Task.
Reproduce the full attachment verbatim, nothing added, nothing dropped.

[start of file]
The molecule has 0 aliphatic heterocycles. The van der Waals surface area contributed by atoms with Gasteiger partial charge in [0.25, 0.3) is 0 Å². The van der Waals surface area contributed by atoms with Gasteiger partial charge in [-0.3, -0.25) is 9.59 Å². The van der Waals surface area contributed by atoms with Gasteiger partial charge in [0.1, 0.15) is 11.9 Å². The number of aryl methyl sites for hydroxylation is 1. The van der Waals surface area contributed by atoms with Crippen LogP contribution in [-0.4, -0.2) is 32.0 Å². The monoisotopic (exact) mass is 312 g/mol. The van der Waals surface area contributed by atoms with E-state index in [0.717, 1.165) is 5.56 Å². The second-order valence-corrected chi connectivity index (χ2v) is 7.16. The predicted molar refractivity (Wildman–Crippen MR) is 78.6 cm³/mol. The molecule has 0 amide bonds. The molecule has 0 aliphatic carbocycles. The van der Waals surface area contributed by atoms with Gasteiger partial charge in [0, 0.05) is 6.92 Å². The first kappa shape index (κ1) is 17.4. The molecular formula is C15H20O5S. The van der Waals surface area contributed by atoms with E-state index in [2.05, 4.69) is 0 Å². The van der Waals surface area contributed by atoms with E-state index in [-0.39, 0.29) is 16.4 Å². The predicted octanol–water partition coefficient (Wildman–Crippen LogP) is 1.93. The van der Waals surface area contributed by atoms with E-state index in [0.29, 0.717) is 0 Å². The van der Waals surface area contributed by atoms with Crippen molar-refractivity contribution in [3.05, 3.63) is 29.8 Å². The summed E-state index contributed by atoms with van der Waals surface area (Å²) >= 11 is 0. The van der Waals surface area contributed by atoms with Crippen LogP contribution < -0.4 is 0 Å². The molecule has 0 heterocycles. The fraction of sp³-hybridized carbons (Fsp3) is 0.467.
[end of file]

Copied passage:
The molecule has 0 aliphatic heterocycles. The van der Waals surface area contributed by atoms with Gasteiger partial charge in [0.25, 0.3) is 0 Å². The van der Waals surface area contributed by atoms with Gasteiger partial charge in [-0.3, -0.25) is 9.59 Å². The van der Waals surface area contributed by atoms with Gasteiger partial charge in [0.1, 0.15) is 11.9 Å². The number of aryl methyl sites for hydroxylation is 1. The van der Waals surface area contributed by atoms with Crippen LogP contribution in [-0.4, -0.2) is 32.0 Å². The monoisotopic (exact) mass is 312 g/mol. The van der Waals surface area contributed by atoms with E-state index in [0.717, 1.165) is 5.56 Å². The second-order valence-corrected chi connectivity index (χ2v) is 7.16. The predicted molar refractivity (Wildman–Crippen MR) is 78.6 cm³/mol. The molecule has 0 amide bonds. The molecule has 0 aliphatic carbocycles. The van der Waals surface area contributed by atoms with Gasteiger partial charge in [0, 0.05) is 6.92 Å². The first kappa shape index (κ1) is 17.4. The molecular formula is C15H20O5S. The van der Waals surface area contributed by atoms with E-state index in [2.05, 4.69) is 0 Å². The van der Waals surface area contributed by atoms with E-state index in [-0.39, 0.29) is 16.4 Å². The predicted octanol–water partition coefficient (Wildman–Crippen LogP) is 1.93. The van der Waals surface area contributed by atoms with E-state index in [0.29, 0.717) is 0 Å². The van der Waals surface area contributed by atoms with Crippen molar-refractivity contribution in [3.05, 3.63) is 29.8 Å². The summed E-state index contributed by atoms with van der Waals surface area (Å²) >= 11 is 0. The van der Waals surface area contributed by atoms with Crippen LogP contribution < -0.4 is 0 Å². The molecule has 0 heterocycles. The fraction of sp³-hybridized carbons (Fsp3) is 0.467.